Adult male rats were exposed to 500 ppm CO continuously for 30 days, while litter-mate controls remained in room air (AIR). Heart weight-to-body weight ratio and hematocrit were increased significantly. Right ventricle (RV) free wall thickness was increased significantly as was right to left heart diameter and average heart diameter. Cross-sectional areas of the left ventricle (LV) free wall, interventricular septum (S) and RV midway between the apex and base were increased significantly. Morphometric analysis of the CO-exposed and AIR hearts revealed no significant differences in the number of small (27-114 um) or larger (>114 um) blood vessels in any region; however, there was a trend towards an increased number of the smaller vessels, both arterioles and venules, in the CO-exposed rats. The larger arteries in the S and RV were significantly larger in the CO-exposed rats. There was a significant overall effect of CO on larger artery diameter across all heart regions, consistent with the appearance of heart radiographs taken. There were no differences in the diameter of the small vessels in any region of the heart between the CO-exposed and AIR rats. The vessel cross-sectional area of the larger vessels tended to be increased in all regions of the heart. The cross-sectional area of the large arteries in the LV was increased significantly. Arterial wall thickness was decreased significantly in RV and there was a significant overall effect of CO in decreasing wall thickness and the ratio of wall thickness-to-vessel luminal diameter in these vessels. No vascular pathology was observed. The results of this study suggest changes in coronary vessel architecture during chronic CO-induced cardiac hypertrophy and are consistent with earlier hemodynamic and morphometric studies of CO-exposed hearts.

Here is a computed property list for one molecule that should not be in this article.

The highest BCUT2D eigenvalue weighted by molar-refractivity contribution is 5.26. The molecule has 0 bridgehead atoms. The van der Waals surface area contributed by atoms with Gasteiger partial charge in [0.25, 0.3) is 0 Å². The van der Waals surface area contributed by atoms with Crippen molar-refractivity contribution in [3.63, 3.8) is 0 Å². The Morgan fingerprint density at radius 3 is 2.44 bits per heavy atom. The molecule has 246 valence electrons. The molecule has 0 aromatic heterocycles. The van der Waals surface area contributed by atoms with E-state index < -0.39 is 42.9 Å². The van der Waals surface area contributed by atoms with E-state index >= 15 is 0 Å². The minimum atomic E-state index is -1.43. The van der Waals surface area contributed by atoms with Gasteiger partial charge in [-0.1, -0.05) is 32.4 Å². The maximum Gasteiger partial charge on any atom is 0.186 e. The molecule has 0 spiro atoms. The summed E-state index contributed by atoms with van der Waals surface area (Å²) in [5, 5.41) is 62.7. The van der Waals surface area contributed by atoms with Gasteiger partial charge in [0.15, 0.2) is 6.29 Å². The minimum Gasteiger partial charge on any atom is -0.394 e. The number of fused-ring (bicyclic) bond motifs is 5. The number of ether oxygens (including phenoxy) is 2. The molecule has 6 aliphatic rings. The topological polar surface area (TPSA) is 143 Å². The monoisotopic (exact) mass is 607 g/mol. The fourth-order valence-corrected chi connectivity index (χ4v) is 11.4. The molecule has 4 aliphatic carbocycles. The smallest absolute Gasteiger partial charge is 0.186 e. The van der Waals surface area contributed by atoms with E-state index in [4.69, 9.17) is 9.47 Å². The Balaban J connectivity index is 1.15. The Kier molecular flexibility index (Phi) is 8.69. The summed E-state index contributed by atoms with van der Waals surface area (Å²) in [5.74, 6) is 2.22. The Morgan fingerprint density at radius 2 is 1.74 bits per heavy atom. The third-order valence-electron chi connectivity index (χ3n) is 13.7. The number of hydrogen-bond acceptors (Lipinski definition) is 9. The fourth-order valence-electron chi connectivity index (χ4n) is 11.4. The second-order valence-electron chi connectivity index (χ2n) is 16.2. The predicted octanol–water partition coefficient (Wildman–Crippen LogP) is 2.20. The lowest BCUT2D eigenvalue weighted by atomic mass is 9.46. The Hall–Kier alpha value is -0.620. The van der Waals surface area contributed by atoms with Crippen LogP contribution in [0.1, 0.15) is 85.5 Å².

Key words: artery; blood vessel; carbon monoxide; cardiomegaly; cardiac hypertrophy; coronary; left ventricle; rat, right ventricle; vein


Chronic Carbon Monoxide Exposure in Young Rats Alters Coronary Vessel Growth

David G. Penney, Alvaro A. Giraldo & Eve M. Van Egmond

J. Toxicol. & Environ. Health, 39, 207-222, 1993


The goal of this study was to determine whether chronic monoxide exposure in the developing heart produces long-lasting coronary vasculature alterations. One-day-old male rat pups were exposed to 500 ppm CO continuously for 30 days, while littermate controls remained in room air (AIR). At 61 and 110 days of age hearts were removed, perfusion fixed, x-rayed, and processed for analysis of coronary vessel architecture. Body weight (BW) and heart weight (HW) increased with age; the ratio of HW/BW decreased. There were no differences in HW and ventricular dimensions at either age due to prior CO exposure. Morphometric analysis of the fixed hearts from CO-exposed and AIR rats revealed no significant individual group differences in the number of small (27-114 um) or larger (>114 um) vessels in any heart region. The septum (S) in CO rats was an exception: There were more small veins at 61 days of age and more larger veins at 110 days of age. There was a significant increase in the number of small arteries at both ages in the CO rats across all heart regions, and in the smaller veins at 61days of age. The large vessels in the S at 61 days of age had a significantly greater diameter in CO compared to AIR rats. This was also true for the large arteries in the S and right ventricle (RV) of the 110-day-old rats. Taking all heart regions together, the large arteries in CO rats were larger than in AIR rats. Previous CO exposure significantly increased large artery and total cross-sectional area in the S and RV at 61 days of age, and in RV at 110 days of age. Total cross-sectional area of veins in the S was also increased. Taking all heart regions together, CO significantly increased small artery crosssectional area at 61 d of age, and small, large, and total artery cross-sectional area at 110 days of age. With one exception (small veins, 110 days of age), there was no effect of CO on vein cross-sectional area. These changes resulted in the percentage of total crosssectional area contributed by the larger vessels being increased. Pathological examination showed nothing abnormal. The results suggest profound and persistent changes in coronary vessel architecture following chronic neonatal CO exposure.

Pulmonary Vascular Responsiveness in Rats Following Neonatal Exposure to High Altitude or Carbon Monoxide

Alan Tucker & David G. Penney

Experimental Lung Res., 19, 688-713, 1993